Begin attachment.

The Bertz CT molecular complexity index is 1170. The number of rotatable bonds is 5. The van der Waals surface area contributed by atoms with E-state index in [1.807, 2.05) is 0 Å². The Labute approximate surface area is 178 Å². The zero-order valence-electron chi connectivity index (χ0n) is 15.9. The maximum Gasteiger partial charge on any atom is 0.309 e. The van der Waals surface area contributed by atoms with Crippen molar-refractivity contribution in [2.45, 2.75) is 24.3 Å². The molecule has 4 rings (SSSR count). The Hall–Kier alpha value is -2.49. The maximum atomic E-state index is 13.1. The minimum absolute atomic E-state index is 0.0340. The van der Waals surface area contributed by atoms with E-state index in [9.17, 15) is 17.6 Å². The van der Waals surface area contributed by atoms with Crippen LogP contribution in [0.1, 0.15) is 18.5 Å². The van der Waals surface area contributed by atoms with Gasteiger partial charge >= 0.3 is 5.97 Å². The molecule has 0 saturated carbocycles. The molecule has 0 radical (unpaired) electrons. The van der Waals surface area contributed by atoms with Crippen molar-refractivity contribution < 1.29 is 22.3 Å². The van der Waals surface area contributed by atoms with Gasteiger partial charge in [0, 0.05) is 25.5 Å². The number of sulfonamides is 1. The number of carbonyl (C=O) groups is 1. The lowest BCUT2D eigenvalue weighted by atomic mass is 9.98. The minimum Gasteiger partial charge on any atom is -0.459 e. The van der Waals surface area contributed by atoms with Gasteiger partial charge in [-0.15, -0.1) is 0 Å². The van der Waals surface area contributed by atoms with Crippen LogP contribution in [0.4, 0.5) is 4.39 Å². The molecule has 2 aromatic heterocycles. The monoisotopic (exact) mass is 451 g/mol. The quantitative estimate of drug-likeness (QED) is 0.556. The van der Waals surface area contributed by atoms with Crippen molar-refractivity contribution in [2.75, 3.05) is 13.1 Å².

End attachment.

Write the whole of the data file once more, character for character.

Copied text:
The Bertz CT molecular complexity index is 1170. The number of rotatable bonds is 5. The van der Waals surface area contributed by atoms with E-state index in [1.807, 2.05) is 0 Å². The Labute approximate surface area is 178 Å². The zero-order valence-electron chi connectivity index (χ0n) is 15.9. The maximum Gasteiger partial charge on any atom is 0.309 e. The van der Waals surface area contributed by atoms with Crippen molar-refractivity contribution in [2.45, 2.75) is 24.3 Å². The molecule has 4 rings (SSSR count). The Hall–Kier alpha value is -2.49. The maximum atomic E-state index is 13.1. The minimum absolute atomic E-state index is 0.0340. The van der Waals surface area contributed by atoms with E-state index in [9.17, 15) is 17.6 Å². The van der Waals surface area contributed by atoms with Crippen LogP contribution in [0.1, 0.15) is 18.5 Å². The van der Waals surface area contributed by atoms with Gasteiger partial charge >= 0.3 is 5.97 Å². The molecule has 0 saturated carbocycles. The molecule has 0 radical (unpaired) electrons. The van der Waals surface area contributed by atoms with Crippen molar-refractivity contribution < 1.29 is 22.3 Å². The van der Waals surface area contributed by atoms with Gasteiger partial charge in [0, 0.05) is 25.5 Å². The number of sulfonamides is 1. The number of carbonyl (C=O) groups is 1. The lowest BCUT2D eigenvalue weighted by atomic mass is 9.98. The minimum Gasteiger partial charge on any atom is -0.459 e. The van der Waals surface area contributed by atoms with Gasteiger partial charge in [-0.15, -0.1) is 0 Å². The van der Waals surface area contributed by atoms with Crippen LogP contribution in [0.4, 0.5) is 4.39 Å². The molecule has 2 aromatic heterocycles. The monoisotopic (exact) mass is 451 g/mol. The quantitative estimate of drug-likeness (QED) is 0.556. The van der Waals surface area contributed by atoms with Crippen molar-refractivity contribution in [2.75, 3.05) is 13.1 Å².